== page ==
Business and Technology
Nigeria Inflation Eased in December
Annual inflation in Nigeria dipped in December to 21.34% after 10 straight monthly increases, the statistics bureau said on Monday, ahead of a central bank meeting to set interest rates next week.
The National Bureau of Statistics (NBS) had attributed rising inflation, which hit 21.47% in November, to a sharp increase in demand ahead of the holiday season and a rise in production costs coupled with a weaker naira currency.
Earlier, the government reported that Nigeria's Consumer Price Index (CPI) rose some 18.37% in the 12 months ending in November, 2022.
The central bank meets next week Tuesday to decide on rates in Africa's largest economy. It has previously said it would continue with rate hikes started in 2022 if inflation remained elevated.
See all News Updates of the Day
Africa News Tonight: Senegal Faces New Election Uncertainty, African Union Discusses DRC Violence, Zimbabwe’s Government Worried About Crime
Africa News Tonight: South African Troops Killed in DRC, China Expands Africa Outreach, Eswatini Graduates Struggle to Find Jobs
Africa News Tonight: Wealthier Countries See More Jobless, Hunger Fight in Zimbabwe Makes Gains, Opposition Wins Court Case in South Africa
Africa News Tonight: Kenya Begins Polio Vaccination Effort, Business Aims to Update Traditional Grains, Diplomat Sees Threats to Democracy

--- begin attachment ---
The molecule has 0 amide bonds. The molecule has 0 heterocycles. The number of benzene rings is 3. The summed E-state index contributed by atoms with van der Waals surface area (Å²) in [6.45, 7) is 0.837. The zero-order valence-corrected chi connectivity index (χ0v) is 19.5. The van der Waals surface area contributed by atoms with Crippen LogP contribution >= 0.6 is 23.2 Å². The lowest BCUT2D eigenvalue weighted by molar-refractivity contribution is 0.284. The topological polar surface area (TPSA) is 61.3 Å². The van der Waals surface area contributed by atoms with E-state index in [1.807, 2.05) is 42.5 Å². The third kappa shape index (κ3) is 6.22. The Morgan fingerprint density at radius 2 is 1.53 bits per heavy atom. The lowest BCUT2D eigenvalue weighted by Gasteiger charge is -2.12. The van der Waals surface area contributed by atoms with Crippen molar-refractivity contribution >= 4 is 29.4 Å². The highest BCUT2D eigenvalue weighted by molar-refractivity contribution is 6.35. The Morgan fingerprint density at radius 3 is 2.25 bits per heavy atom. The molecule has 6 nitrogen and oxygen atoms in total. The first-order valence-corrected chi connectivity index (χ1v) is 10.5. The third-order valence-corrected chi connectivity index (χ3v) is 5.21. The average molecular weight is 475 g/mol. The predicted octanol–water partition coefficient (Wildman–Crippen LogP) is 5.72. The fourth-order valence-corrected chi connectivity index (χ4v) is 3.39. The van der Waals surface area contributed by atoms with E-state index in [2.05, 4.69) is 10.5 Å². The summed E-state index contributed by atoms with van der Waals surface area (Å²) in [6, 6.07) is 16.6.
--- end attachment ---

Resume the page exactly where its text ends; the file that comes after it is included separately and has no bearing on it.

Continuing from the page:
Meta Toughens Content Curbs for Teens on Instagram, Facebook
WASHINGTON — Meta on Tuesday said it was tightening up content restrictions for teens on Instagram and Facebook as it faces increased scrutiny that its platforms are harmful for young people.
The changes come months after dozens of U.S. states accused Meta of damaging the mental health of children and teens, and misleading users about the safety of its platforms.
In a blog post, the company run by Mark Zuckerberg said it will now "restrict teens from seeing certain types of content across Facebook and Instagram even if it's from friends or people they follow."
This type of content would include content that discusses suicide or self-harm, as well as nudity or mentions of restricted goods, the company added.
Restricted goods on Instagram include tobacco products and weapons as well as alcohol, contraception, cosmetic procedures and weight loss programs, according to its website.
In addition, teens will now be defaulted into the most restricted settings on Instagram and Facebook, a policy that was in place for new users and that now will be expanded to existing users.
This will "make it more difficult for people to come across potentially sensitive content or accounts in places like Search and Explore," the company said.
Meta also said that it will expand its policy of hiding results to searches related to suicide and self harm to include more terms.
Leaked internal research from Meta, including by the Wall Street Journal and whistle-blower Frances Haugen, has shown that the company was long aware of dangers its platforms have on the mental health for young people.
On the platforms, teens are defined as being under eighteen, based on the date of birth they give when signing up.